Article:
Prenatal test confirms Fetal Down syndrome… American Version of Nobel Prize in Physiology or Medicine ‘Lasker Award’ Honoree: Dong-A Science

The development of the Corona 19 dashboard was chosen, ‘Integrin’ research which also helps cells to bind

A Hong Kong medical scientist who developed a test method to determine whether a fetus has Down syndrome before giving birth by analyzing the fetal DNA in a pregnant woman’s blood has been chosen as the 2022 Lasker Prize in Clinical Medicine winner.

Scholars who studied ‘integrin’, a protein that helps cells attach to other cells or substances, and who developed a dashboard showing the global status of the new coronavirus infection (COVID-19) have been confirmed award

The Albert & Mary Lasker Foundation announced on the 28th (local time) the winners of the Lasker Prize, known as the ‘American Version of the Nobel Prize in Physiology or Medicine’. The Lasker Prize is awarded annually to medical scientists who have contributed to clinical medicine and public health by discovering the cause, treatment, or prevention of disease. Established in 1946, it is considered one of the most prestigious awards in the field of medicine, as it has been called ‘the American version of the Nobel Prize in Physiology or Medicine’.

The Lasker Prize is awarded in three categories: basic medicine, clinical medicine, and public service. Half of the winners of the Basic Medicine Prize have won a Nobel Prize in Physiology or Medicine. For this reason, it is also known as the ‘Nobel Prize in Physiology or Medicine’. The winner will receive a cash prize of $250,000 (approximately 359 million won).

The Lasker Foundation announced the winners of the 2022 Lasker Prize on the 28th (local time).  Courtesy of the Lasker Foundation

The Lasker Foundation announced the winners of the 2022 Lasker Prize on the 28th (local time). Courtesy of the Lasker Foundation

Professor Dennis Lo from China’s University of Hong Kong, who was chosen as the winner of the clinical medicine category, developed technology to isolate and detect a baby’s DNA fragment from a pregnant woman’s blood sample. This technology can know the genetic information of the fetus without collecting amniotic fluid directly from the pregnant woman using a device such as an injection.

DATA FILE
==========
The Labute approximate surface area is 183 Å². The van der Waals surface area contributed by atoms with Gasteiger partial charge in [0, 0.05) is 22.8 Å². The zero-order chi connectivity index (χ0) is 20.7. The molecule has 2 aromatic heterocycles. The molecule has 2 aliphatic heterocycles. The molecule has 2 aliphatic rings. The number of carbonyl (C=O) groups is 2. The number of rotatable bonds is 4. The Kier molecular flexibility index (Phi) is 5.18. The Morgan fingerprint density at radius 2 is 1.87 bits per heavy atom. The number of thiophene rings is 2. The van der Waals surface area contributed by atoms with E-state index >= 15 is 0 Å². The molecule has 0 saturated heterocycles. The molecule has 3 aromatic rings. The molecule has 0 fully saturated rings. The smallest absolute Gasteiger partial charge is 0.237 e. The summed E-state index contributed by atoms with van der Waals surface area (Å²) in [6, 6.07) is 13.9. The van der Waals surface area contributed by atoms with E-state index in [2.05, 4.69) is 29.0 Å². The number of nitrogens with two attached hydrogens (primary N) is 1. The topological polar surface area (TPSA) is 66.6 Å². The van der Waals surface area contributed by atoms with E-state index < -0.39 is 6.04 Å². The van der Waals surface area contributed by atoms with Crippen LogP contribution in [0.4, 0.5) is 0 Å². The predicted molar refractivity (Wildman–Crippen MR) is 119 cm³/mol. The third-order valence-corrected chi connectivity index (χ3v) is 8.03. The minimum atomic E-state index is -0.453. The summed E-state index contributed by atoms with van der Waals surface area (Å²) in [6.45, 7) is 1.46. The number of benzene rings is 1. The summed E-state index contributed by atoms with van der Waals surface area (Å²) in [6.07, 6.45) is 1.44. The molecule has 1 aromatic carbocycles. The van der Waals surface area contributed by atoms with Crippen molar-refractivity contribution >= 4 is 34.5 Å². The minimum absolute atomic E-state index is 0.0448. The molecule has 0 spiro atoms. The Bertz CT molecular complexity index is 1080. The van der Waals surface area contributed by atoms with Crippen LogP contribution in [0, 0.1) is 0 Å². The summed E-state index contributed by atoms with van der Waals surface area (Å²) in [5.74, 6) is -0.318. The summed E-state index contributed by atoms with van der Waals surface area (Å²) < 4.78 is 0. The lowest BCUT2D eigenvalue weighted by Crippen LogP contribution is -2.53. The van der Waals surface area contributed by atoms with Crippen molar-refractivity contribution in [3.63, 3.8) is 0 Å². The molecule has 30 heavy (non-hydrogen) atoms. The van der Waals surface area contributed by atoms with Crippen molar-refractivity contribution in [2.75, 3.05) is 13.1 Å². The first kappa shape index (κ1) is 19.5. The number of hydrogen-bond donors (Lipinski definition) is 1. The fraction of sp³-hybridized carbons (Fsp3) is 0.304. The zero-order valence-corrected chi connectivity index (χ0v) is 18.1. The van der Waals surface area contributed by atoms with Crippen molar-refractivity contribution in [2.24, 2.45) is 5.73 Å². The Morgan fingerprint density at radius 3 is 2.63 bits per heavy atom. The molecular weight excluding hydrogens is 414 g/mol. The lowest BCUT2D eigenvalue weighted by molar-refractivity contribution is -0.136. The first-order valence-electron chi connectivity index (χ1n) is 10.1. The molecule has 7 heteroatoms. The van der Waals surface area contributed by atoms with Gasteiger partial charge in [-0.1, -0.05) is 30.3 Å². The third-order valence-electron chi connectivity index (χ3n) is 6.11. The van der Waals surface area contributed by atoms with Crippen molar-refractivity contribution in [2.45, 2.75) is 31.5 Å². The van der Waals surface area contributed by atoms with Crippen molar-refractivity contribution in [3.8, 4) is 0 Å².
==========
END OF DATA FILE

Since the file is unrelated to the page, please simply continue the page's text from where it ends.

In particular, it is used to determine whether a fetus has Down syndrome. A fetus with Down syndrome has a total of 3 chromosomes 21 out of 22 pairs of chromosomes succeeded. In an experiment carried out in 2008, Professor Lo correctly confirmed the status of 21 fetuses with Down’s syndrome and 14 normal fetuses out of 35 fetuses.

In the basic medicine category, Richard Hines, a professor at the Massachusetts Institute of Technology (MIT), Erki Ruoslatti, a researcher at the Sanford Burnham Previs Institute for Medical Discovery, and Timothy Springer, a professor at Boston Children’s Hospital affiliated with Harvard Medical School, have were chosen jointly as the winners. They were recognized for their research achievements on integrin, a protein that acts as a bridge in the process of bonding cells with other cells or nearby substances.

Integrins could be used to better bind disease-fighting therapeutics to cells in the human body. The Lasker Institute explained that integrin has been used usefully in the treatment of inflammatory bowel diseases such as dry eye syndrome, multiple sclerosis, ulcerative colitis and Crohn’s disease.

The special award, which has been renamed to the public services sector from this year onwards, went to Lauren Gardner, professor of civil systems engineering at Johns Hopkins University in the United States. Professor Gardner was selected as the winner for achieving the development of a dashboard that can check the status of confirmed cases worldwide in the early stages of the COVID-19 pandemic. The dashboard, which Professor Gardner has been operating on since February 2020, reflects data from an average of 450 million cases per day and provides real-time information on COVID-19 cases. When international organizations such as the World Health Organization (WHO) did not start tracking the number of cases, Dr. Gardner’s dashboard is praised for providing useful information to scientists and ordinary citizens.

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